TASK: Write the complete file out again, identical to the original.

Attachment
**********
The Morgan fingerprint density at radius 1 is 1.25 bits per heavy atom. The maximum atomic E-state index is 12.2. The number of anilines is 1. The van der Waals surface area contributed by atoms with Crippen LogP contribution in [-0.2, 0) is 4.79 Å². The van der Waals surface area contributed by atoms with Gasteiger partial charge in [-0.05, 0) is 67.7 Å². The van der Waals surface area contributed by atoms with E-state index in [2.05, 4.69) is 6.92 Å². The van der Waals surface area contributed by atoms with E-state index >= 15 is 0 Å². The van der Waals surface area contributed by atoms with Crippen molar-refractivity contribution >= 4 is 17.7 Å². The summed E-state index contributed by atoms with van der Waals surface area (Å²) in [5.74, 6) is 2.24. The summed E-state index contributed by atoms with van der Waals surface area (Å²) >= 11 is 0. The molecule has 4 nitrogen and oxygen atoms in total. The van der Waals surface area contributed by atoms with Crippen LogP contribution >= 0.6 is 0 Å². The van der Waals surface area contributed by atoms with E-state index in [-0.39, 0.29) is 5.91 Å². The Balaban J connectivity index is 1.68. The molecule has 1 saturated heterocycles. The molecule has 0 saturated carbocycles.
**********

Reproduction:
The Morgan fingerprint density at radius 1 is 1.25 bits per heavy atom. The maximum atomic E-state index is 12.2. The number of anilines is 1. The van der Waals surface area contributed by atoms with Crippen LogP contribution in [-0.2, 0) is 4.79 Å². The van der Waals surface area contributed by atoms with Gasteiger partial charge in [-0.05, 0) is 67.7 Å². The van der Waals surface area contributed by atoms with E-state index in [2.05, 4.69) is 6.92 Å². The van der Waals surface area contributed by atoms with E-state index >= 15 is 0 Å². The van der Waals surface area contributed by atoms with Crippen molar-refractivity contribution >= 4 is 17.7 Å². The summed E-state index contributed by atoms with van der Waals surface area (Å²) in [5.74, 6) is 2.24. The summed E-state index contributed by atoms with van der Waals surface area (Å²) >= 11 is 0. The molecule has 4 nitrogen and oxygen atoms in total. The van der Waals surface area contributed by atoms with Crippen LogP contribution >= 0.6 is 0 Å². The van der Waals surface area contributed by atoms with E-state index in [-0.39, 0.29) is 5.91 Å². The Balaban J connectivity index is 1.68. The molecule has 1 saturated heterocycles. The molecule has 0 saturated carbocycles.